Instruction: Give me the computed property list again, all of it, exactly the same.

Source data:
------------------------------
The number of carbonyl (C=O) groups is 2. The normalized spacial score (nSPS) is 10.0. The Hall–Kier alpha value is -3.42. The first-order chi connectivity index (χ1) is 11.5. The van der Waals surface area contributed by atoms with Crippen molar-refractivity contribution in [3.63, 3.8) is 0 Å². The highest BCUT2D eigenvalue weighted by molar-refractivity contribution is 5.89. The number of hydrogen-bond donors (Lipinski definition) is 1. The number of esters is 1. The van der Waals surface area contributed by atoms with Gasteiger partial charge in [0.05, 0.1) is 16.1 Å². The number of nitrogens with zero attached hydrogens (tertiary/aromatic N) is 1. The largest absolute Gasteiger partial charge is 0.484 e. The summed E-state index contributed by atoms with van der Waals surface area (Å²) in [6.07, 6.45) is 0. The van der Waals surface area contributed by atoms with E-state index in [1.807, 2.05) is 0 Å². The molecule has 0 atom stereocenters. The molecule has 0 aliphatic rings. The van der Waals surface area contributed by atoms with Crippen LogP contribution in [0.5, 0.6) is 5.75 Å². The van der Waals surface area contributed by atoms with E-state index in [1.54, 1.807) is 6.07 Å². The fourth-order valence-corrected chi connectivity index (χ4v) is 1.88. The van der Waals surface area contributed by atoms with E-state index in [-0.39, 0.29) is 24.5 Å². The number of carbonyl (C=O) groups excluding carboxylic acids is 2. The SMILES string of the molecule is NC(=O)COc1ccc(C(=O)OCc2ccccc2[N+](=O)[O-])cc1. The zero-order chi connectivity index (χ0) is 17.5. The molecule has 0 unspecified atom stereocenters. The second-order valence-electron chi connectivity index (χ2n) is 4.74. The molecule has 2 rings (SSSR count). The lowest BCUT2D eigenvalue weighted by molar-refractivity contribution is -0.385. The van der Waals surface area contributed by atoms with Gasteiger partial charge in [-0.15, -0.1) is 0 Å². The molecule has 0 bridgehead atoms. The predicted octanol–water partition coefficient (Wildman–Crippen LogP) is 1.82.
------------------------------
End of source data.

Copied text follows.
The number of carbonyl (C=O) groups is 2. The normalized spacial score (nSPS) is 10.0. The Hall–Kier alpha value is -3.42. The first-order chi connectivity index (χ1) is 11.5. The van der Waals surface area contributed by atoms with Crippen molar-refractivity contribution in [3.63, 3.8) is 0 Å². The highest BCUT2D eigenvalue weighted by molar-refractivity contribution is 5.89. The number of hydrogen-bond donors (Lipinski definition) is 1. The number of esters is 1. The van der Waals surface area contributed by atoms with Gasteiger partial charge in [0.05, 0.1) is 16.1 Å². The number of nitrogens with zero attached hydrogens (tertiary/aromatic N) is 1. The largest absolute Gasteiger partial charge is 0.484 e. The summed E-state index contributed by atoms with van der Waals surface area (Å²) in [6.07, 6.45) is 0. The van der Waals surface area contributed by atoms with E-state index in [1.807, 2.05) is 0 Å². The molecule has 0 atom stereocenters. The molecule has 0 aliphatic rings. The van der Waals surface area contributed by atoms with Crippen LogP contribution in [0.5, 0.6) is 5.75 Å². The van der Waals surface area contributed by atoms with E-state index in [1.54, 1.807) is 6.07 Å². The fourth-order valence-corrected chi connectivity index (χ4v) is 1.88. The van der Waals surface area contributed by atoms with E-state index in [-0.39, 0.29) is 24.5 Å². The number of carbonyl (C=O) groups excluding carboxylic acids is 2. The SMILES string of the molecule is NC(=O)COc1ccc(C(=O)OCc2ccccc2[N+](=O)[O-])cc1. The zero-order chi connectivity index (χ0) is 17.5. The molecule has 0 unspecified atom stereocenters. The second-order valence-electron chi connectivity index (χ2n) is 4.74. The molecule has 2 rings (SSSR count). The lowest BCUT2D eigenvalue weighted by molar-refractivity contribution is -0.385. The van der Waals surface area contributed by atoms with Gasteiger partial charge in [-0.15, -0.1) is 0 Å². The molecule has 0 bridgehead atoms. The predicted octanol–water partition coefficient (Wildman–Crippen LogP) is 1.82.